This seems beyond a stretch:
“There’s this strong public policy historically that prohibits paying a foreign national or receiving anything of value from a foreign national in a U.S. campaign,” Mitchell said. “If it involves an amount over $25,000 and it’s knowing and willful, it’s a felony.”
Mitchell points to the words “expenditure” and “disbursement” in 11 CFR 110.20, and says it will be important to learn more about Steele’s citizenship, residency, interaction with other foreigners and the ownership of Fusion GPS.
Hans von Spakovsky, a former Federal Election Commission member who now works at the Heritage Foundation, shared a similar view when asked to evaluate Mitchell’s theory that paying foreigners may be a violation.
“Yes, they are in potential trouble,” von Spakovsky said…..
“This is a crazy stupid theory,” the person close to the Clinton campaign said.
“Under it Trump would have violated it by buying hats and t-shirts manufactured abroad,” they said.
Mitchell said she believes there’s a difference between merchandise, and that “the FEC regulations prohibit anyone from getting foreign nationals involved in a federal, state or local election, in a manner that causes them to make disbursements related to the election.”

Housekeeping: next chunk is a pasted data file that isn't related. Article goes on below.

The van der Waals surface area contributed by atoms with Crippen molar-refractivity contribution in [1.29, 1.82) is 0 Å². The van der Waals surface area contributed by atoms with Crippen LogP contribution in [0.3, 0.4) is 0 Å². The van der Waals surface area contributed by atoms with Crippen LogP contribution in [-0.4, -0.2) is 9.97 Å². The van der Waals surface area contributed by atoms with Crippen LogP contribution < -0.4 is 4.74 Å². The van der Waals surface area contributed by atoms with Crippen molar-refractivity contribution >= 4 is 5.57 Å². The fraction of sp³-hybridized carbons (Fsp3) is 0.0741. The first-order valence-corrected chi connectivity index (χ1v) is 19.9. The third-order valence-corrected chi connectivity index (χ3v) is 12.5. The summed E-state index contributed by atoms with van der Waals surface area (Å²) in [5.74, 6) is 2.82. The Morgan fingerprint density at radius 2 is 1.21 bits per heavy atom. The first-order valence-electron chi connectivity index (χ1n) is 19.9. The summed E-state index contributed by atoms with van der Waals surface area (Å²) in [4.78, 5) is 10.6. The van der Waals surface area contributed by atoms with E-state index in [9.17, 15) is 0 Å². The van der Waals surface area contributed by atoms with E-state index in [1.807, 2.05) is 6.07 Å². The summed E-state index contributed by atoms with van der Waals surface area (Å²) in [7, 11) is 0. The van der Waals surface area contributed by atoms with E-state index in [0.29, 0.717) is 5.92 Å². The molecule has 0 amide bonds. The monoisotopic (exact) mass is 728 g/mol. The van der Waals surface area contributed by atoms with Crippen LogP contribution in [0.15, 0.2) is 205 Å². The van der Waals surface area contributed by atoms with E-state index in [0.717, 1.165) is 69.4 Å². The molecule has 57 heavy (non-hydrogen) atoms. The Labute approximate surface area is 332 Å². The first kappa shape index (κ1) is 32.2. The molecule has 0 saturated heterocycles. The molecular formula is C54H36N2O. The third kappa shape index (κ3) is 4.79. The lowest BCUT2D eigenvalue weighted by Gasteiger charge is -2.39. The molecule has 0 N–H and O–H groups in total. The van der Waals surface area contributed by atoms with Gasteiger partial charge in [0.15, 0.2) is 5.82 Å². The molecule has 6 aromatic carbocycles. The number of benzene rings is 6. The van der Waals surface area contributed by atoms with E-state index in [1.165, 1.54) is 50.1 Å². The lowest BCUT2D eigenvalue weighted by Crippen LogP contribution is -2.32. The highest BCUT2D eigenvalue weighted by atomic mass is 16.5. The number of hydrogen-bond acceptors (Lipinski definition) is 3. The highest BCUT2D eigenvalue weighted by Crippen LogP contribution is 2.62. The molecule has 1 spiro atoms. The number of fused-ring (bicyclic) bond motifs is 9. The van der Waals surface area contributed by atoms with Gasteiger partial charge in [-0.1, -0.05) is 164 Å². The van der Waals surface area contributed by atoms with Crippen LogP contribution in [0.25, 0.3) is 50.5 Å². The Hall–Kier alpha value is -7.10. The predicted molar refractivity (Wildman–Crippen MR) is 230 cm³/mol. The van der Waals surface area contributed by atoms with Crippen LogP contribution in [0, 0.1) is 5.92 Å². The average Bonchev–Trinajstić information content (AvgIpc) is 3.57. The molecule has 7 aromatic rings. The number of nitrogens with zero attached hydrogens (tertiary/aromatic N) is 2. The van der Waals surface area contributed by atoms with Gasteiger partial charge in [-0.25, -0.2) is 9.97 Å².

Others doubt Mitchell’s legal interpretation, however, including Rick Hasen, a University of California at Irvine law professor and founder of the Election Law Blog.
“The law prohibits accepting contributions from foreigners or providing substantial assistance to foreigners in making independent expenditures,” Hasen said. “It does not prohibit paying foreigners at market value to perform services.”
Jan Baran, an attorney and election law expert at Wiley Rein LLP who has argued several cases before the Supreme Court, said he also knew of no law banning campaigns from hiring foreigners.
But Baran added that he believes the Clinton campaign could be in trouble for not accurately disclosing its payments to the law firm.